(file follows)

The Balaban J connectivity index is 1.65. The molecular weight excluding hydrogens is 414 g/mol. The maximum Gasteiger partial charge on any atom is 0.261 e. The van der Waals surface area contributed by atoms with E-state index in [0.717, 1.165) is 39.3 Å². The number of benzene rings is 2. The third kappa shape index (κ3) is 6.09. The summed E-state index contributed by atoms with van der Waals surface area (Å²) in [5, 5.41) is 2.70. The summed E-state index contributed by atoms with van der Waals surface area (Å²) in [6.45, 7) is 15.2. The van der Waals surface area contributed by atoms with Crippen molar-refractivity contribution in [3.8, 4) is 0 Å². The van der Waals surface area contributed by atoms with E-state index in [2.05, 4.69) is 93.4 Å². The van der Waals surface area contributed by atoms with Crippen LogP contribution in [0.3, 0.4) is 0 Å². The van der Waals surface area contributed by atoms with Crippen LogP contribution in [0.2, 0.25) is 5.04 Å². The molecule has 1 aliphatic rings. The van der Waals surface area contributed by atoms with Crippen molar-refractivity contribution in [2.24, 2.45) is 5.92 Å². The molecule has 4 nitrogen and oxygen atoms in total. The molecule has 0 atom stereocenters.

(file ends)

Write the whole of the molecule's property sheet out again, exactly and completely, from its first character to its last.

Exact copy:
The Balaban J connectivity index is 1.65. The molecular weight excluding hydrogens is 414 g/mol. The maximum Gasteiger partial charge on any atom is 0.261 e. The van der Waals surface area contributed by atoms with E-state index in [0.717, 1.165) is 39.3 Å². The number of benzene rings is 2. The third kappa shape index (κ3) is 6.09. The summed E-state index contributed by atoms with van der Waals surface area (Å²) in [5, 5.41) is 2.70. The summed E-state index contributed by atoms with van der Waals surface area (Å²) in [6.45, 7) is 15.2. The van der Waals surface area contributed by atoms with Crippen molar-refractivity contribution in [3.8, 4) is 0 Å². The van der Waals surface area contributed by atoms with E-state index in [2.05, 4.69) is 93.4 Å². The van der Waals surface area contributed by atoms with Crippen LogP contribution in [0.3, 0.4) is 0 Å². The van der Waals surface area contributed by atoms with Crippen LogP contribution in [0.2, 0.25) is 5.04 Å². The molecule has 1 aliphatic rings. The van der Waals surface area contributed by atoms with Crippen molar-refractivity contribution in [2.24, 2.45) is 5.92 Å². The molecule has 4 nitrogen and oxygen atoms in total. The molecule has 0 atom stereocenters.